Once again, Americans are at each other’s throats, ready to fight over extremely partisan lines. Typically, this opens opportunities for the liberty movement. We can step in and point out the hypocrisy of the two-party system, exposing the puppeteers behind the curtain.

But we have our own problems within the liberty movement. For instance, the recent Libertarian Party National Convention has left many cheering and others fuming over ideological divides.

The very discussions that should be uniting us, and inviting others to participate in the liberty movement, are going nowhere. I believe a few reflective questions and some common sense strategies could steer us on the right track.

Leave your theory at home

As someone who’s involved with the liberty movement, I often get asked, “What kind of libertarian are you? Minarchist? Anarchist? Classical liberal?” While these frameworks mean a lot to libertarians, no one else understands or cares about them.

If your ideology requires a personality test and a reading list, no one will ascribe to your ideology. Liberty sells itself.

Don’t get me wrong. I love theory. I believe a stateless society will be a peaceful one. A “civilized” society doesn’t practice drone warfare, nor does it force its citizens to fund it. While the current structure stands, I will speak in terms that are relevant and easy to understand: war is bad.

Even better than a plain-spoken truth, is a call to action: end foreign intervention – resist conscription. If your politics can’t be broken down into actionable terms, they will never germinate into political action. A simple, bold message is key.

Get used to sharing the facts and repeating yourself

Conventions around political discourse have become tiresome and toxic:

“It’s not my job to inform [member of population] about the history of [marginalized population].”

“I shouldn’t have to share my story about [personal trauma] in order for people to take me seriously.”

“It’s not fair that I have to be the one to explain [complex social structure] to [person who benefits from complex social structure].”

I’ll put this very simply: who cares? This is a fight for liberty and the very foundation of what it means to be a free human on this planet. Growth hurts. Positions of principle are sacred, but they mean virtually nothing to your opponent. Your cause is their punchline. And before you get too self-righteous, their cause is your punchline. You know that burning certainty in your chest you feel when you’re fighting for the things you believe in? The other side feels it, too.

Important causes whither and die beneath the shadows of “should” and “fair.” If you’re waiting around for your opponent to spontaneously convert, or to suddenly come to the same conclusions as you, brace yourself for disappointment.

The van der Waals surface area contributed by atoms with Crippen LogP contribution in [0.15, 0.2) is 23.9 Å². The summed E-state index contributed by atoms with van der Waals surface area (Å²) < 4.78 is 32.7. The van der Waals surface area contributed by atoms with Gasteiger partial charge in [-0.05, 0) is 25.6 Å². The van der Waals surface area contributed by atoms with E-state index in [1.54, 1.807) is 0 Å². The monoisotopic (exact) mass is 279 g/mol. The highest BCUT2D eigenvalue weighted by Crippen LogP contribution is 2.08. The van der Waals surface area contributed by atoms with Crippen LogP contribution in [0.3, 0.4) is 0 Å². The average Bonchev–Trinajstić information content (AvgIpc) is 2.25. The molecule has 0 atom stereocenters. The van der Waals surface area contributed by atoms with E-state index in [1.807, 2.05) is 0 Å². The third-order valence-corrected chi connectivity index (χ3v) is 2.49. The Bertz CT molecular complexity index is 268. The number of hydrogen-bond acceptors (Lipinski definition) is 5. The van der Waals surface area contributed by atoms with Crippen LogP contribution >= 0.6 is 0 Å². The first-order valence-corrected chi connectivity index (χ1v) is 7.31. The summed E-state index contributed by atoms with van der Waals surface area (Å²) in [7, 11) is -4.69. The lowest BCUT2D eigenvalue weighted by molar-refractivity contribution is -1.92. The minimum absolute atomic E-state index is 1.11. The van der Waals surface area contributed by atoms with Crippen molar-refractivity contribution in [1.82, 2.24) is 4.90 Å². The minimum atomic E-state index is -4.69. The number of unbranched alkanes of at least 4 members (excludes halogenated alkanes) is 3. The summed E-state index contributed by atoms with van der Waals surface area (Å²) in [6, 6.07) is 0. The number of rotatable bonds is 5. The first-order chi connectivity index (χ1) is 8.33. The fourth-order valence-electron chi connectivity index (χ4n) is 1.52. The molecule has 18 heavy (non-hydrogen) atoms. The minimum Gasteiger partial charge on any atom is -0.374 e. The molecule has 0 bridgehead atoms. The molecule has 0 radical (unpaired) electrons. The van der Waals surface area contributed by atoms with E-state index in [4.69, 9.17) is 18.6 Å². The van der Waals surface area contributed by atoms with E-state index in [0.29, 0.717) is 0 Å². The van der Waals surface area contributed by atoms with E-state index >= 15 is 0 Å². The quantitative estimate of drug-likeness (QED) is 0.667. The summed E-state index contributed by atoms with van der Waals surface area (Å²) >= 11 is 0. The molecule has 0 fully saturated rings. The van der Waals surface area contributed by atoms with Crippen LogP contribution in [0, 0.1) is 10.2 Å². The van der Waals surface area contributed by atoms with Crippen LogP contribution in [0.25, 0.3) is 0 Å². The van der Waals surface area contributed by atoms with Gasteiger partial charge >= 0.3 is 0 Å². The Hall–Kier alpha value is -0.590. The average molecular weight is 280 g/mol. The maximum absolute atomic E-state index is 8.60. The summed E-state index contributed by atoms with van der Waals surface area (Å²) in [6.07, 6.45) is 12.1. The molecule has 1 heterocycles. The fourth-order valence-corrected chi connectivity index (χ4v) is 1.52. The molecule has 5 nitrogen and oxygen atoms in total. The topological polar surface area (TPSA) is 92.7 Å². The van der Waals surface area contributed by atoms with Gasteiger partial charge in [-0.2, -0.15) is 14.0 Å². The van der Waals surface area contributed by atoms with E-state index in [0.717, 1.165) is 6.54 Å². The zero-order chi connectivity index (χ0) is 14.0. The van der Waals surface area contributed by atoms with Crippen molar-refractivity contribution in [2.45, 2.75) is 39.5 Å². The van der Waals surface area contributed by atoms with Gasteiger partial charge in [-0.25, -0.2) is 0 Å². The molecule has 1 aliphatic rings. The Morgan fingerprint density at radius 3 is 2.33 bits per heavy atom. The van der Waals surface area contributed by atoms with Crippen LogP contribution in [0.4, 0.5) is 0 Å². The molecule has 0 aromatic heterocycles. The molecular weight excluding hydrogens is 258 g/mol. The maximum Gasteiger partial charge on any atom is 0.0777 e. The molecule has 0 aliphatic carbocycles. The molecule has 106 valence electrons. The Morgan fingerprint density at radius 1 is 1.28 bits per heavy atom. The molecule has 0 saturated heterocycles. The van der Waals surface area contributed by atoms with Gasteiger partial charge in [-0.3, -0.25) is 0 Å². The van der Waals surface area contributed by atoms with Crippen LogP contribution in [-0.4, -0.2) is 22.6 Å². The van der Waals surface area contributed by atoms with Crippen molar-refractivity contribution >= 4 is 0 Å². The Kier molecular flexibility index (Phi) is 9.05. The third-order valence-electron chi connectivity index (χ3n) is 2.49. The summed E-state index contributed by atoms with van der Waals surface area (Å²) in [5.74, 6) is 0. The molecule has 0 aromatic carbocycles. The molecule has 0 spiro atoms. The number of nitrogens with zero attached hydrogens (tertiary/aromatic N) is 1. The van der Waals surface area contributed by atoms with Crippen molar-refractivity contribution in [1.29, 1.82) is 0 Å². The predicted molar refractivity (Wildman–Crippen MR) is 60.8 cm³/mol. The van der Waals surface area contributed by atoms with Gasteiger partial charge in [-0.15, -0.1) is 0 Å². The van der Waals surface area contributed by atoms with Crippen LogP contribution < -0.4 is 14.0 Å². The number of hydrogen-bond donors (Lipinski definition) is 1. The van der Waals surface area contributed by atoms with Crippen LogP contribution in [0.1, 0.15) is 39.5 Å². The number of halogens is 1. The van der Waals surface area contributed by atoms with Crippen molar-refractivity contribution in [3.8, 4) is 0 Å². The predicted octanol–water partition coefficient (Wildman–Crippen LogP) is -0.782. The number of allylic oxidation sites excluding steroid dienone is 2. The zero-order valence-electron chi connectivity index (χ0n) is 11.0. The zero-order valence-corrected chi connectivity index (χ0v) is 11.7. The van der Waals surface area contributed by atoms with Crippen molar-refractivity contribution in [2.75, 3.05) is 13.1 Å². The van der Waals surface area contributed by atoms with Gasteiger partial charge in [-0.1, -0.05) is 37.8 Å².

Don’t demonize your opponent and don’t hide the truth

People complain that no one listens to the facts anymore. I would argue that few actually share them. They may bludgeon their opponent with the facts, but they never offer it in its pure form: the truth. You don’t need to weaponize the truth. You don’t need to decorate it with loaded words. You should never hide it behind your ego.

You can’t demonize someone and expect them to listen to you. If you call a pro-lifer a misogynist, they won’t wait around for your explanation about ectopic pregnancies. If you call a pro-choicer a baby killer, don’t complain that they didn’t want to hear about heartbeats. Call a gun owner selfish, and they will reject your statistics. Tell a gun control advocate they’re brainwashed, and they will simply walk away.

Some of these positions are unmovable. But at the core of all of these positions are central themes: safety and freedom. We all want to feel safe and free. If we can keep our tones cool and our arguments focused, we can claim common ground wherever it arises. But when we enforce stereotypes and build walls emblazoned with false dichotomies, we only fuel the opposition’s fervor.

Words matter. Use them sparingly

At the end of the day, words mean different things in different contexts. Labels like “woke,” “traditional,” “liberal,” “conservative,” “feminist,” “misogynist,” and all their counterparts have extremely diverse connotations. Each one will stoke the flames of passion on one side, and roll the judging eyes of the other. So let’s use language that is universal, productive, and factual.

Political discourse seems to attract people who are removed from normal social conventions. If we are to make progress, we have to make things simple, relatable, and most importantly, true.

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This piece solely expresses the opinion of the author and not necessarily the organization as a whole. Students For Liberty is committed to facilitating a broad dialogue for liberty, representing a variety of opinions.